The Pig Factory
2006 – Colette Hosmer
Li Wen’s “contact” met us outside the gate of the Pig Factory. He said something to the guard, which I later learned was, “This woman is going to buy a lot of meat.” The guard waved us through.
We walked around the side of a very large, white tile building to a place where pigs were being herded through a small pig door to an interior holding pen. A pig is lying on the floor, loose in the room — back against the wall. Outside, some men are moving a pig on a flat dolly…A second dolly appears next to me and I jump aside as the pig thrashes about and falls off. Two men drag the ill-fated animal by its ears and deposit it nearer the pen. It doesn’t take long to figure out that these few unfortunate pigs have broken a leg in transport or unloading. All three are now silent, so I encourage myself to believe that they are in shock and can’t feel pain. I begin to film but am quickly told that it is not allowed. I put my camera away and retrieve the paper and pen that I brought along as a backup.
When the pen is full (20 – 25) the pigs are hosed down. Many more pigs wait outside.
As I prepare for the bloodletting to begin, I survey the machinery. Everything looks washed and clean. There is no unpleasant odor. A conveyor belt with big metal hooks snakes along the ceiling. Its first stop is over a large square pool of steaming water that looks to be just at the boiling point. A round metal machine is perched above water level and separates the hot tank from a cold emersion tank.
Workers began to gather around, most wear rubber boots and aprons, some hold knives. My attention returns to the pen where a pig is being lifted up and out by a cable attached to one hind leg. It is pulled up to the conveyor and moved down the line a short distance. Suddenly, a man steps forward and makes a short, vertical slit in the pig’s throat. The blood gushes out and spills into a grated floor drain that runs the length of the sizable room.
Li Wen said that 1600 pigs are killed in this factory each day. There is also a second pig processing plant of equal size on the mainland, right across the bridge from Xiamen,. The pigs, 5-6 months old, come from large pig farms. I say, “they look too large to be so young.”
“This is hormone pig,” answered Li Wen. “Grow very fast.”
Now there are six pigs hanging in a row. The first few pigs in line are quiet, some of the others are still struggling. I notice that one of the men inside the pen is holding a device with a cord attached to it. I watch as one worker flips a pig on it’s side – the animal falls limp instantly as the other man presses the oversized 50’s telephone receiver to it’s neck. Another man slips a loop around a hind foot – motors hum, and the pig begins to rise.
I hear a loud splash and turn to see water slosh out of the boiling pool – then another splash and another – five pigs bob and steam in the tank. As the conveyor moves the pigs along, each hook is tripped at a certain point above the tank and the pig falls. When the first pig is sufficiently scalded, it is guided to a horizontal conveyor belt and moved up, out of the water, to the barrel shaped machine. I am startled when the contraption starts up with a roar and tumbles the pig around inside. Wet clumps of hair fly in all directions.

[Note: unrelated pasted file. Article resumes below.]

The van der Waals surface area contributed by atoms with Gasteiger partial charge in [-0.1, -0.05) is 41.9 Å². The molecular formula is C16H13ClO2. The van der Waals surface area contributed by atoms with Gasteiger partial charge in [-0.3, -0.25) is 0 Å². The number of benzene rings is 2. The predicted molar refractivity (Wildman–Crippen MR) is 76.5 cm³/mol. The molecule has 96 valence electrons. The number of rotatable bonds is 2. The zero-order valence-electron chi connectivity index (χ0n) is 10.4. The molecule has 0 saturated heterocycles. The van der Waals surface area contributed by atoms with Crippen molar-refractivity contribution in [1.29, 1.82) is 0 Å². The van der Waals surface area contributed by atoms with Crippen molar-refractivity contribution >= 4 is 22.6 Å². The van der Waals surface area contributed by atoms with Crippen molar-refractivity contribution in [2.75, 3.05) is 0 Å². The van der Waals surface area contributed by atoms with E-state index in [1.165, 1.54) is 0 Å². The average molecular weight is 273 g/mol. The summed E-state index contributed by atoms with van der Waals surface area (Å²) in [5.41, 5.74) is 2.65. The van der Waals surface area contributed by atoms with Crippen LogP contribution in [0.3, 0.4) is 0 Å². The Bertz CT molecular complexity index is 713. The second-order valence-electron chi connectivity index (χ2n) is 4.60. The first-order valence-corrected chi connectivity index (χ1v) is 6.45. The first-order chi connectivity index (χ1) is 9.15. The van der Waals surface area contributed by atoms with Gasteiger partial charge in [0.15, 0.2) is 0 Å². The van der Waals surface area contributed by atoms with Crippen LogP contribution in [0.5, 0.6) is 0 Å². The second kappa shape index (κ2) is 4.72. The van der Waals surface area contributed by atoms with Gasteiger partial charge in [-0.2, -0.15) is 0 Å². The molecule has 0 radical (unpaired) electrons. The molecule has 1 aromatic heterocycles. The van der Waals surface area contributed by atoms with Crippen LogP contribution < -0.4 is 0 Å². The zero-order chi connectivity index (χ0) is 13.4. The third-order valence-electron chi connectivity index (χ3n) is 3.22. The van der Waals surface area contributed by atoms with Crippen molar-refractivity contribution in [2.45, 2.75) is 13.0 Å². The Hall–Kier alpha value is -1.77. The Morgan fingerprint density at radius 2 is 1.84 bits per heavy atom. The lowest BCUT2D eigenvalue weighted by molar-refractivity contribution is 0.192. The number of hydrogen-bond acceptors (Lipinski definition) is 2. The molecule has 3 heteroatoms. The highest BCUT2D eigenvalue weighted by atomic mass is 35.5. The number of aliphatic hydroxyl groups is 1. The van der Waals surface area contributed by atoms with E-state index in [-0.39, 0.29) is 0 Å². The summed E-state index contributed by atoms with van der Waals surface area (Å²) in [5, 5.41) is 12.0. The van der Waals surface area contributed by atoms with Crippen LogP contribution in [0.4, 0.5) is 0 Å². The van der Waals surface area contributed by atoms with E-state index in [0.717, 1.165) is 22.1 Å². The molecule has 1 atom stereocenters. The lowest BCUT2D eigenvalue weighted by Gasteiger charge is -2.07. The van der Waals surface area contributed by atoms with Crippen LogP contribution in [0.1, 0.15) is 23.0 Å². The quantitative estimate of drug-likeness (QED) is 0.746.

A pink, glossy animal emerges abruptly from the spinning container and slides into the cold-water tank. Just as quickly, a man is there with a flat bar, hook on each end. The hooks are inserted, one at each hock, and as additional slick bodies slip into the pool, the first pig rises and sways as it moves down the conveyor to another line of waiting workers.
I hear a loud thud. Over by the killing place a pig is lying on its side in the blood, legs thrashing. It must have dropped from its’ cable. Mercifully, it appears to die in moments – stained bright red. Someone walks over to hose it off.
At the next station, the glistening pigs are slit from mid-belly to the initial throat cut. Entrails appear down the line and I move to a better position to witness the next step, when without warning, the tall skinny gate guard with bad teeth, bursts into the room – gesturing and talking wildly.
“You did not get agreement from factory boss! We don’t know what you are doing! This is secret! You must go!”
As Li Wen translates the guard’s loud ranting to me, he offers a speculation of his own, “Also we might want to make his pig factory.”
As unlikely as it sounds, this is probably the manager’s biggest concern. Here is an obvious foreigner in his factory without his knowledge, attempting to photograph and take notes. He probably thought I was an investor looking to build a pig factory in Xiamen – getting a good look at the competition and stealing his secrets in the bargain.
As we are being escorted back to the entrance by the still irate guard, I think to myself, “You damned idiot. You’ve gone too far this time.” I imagine having to answer some questions from the authorities, or at the very least, the factory manager. I feel considerable relief as we reach the gate and are allowed to keep on walking.
Li Wen and I have lunch and discuss our great escape, and his next assignment. I want to go to a big pig farm and film a pig giving birth. I think there is little chance of being able to schedule such a thing, but he says, “This is easy, they know when it’s going to happen. They will call me day before.”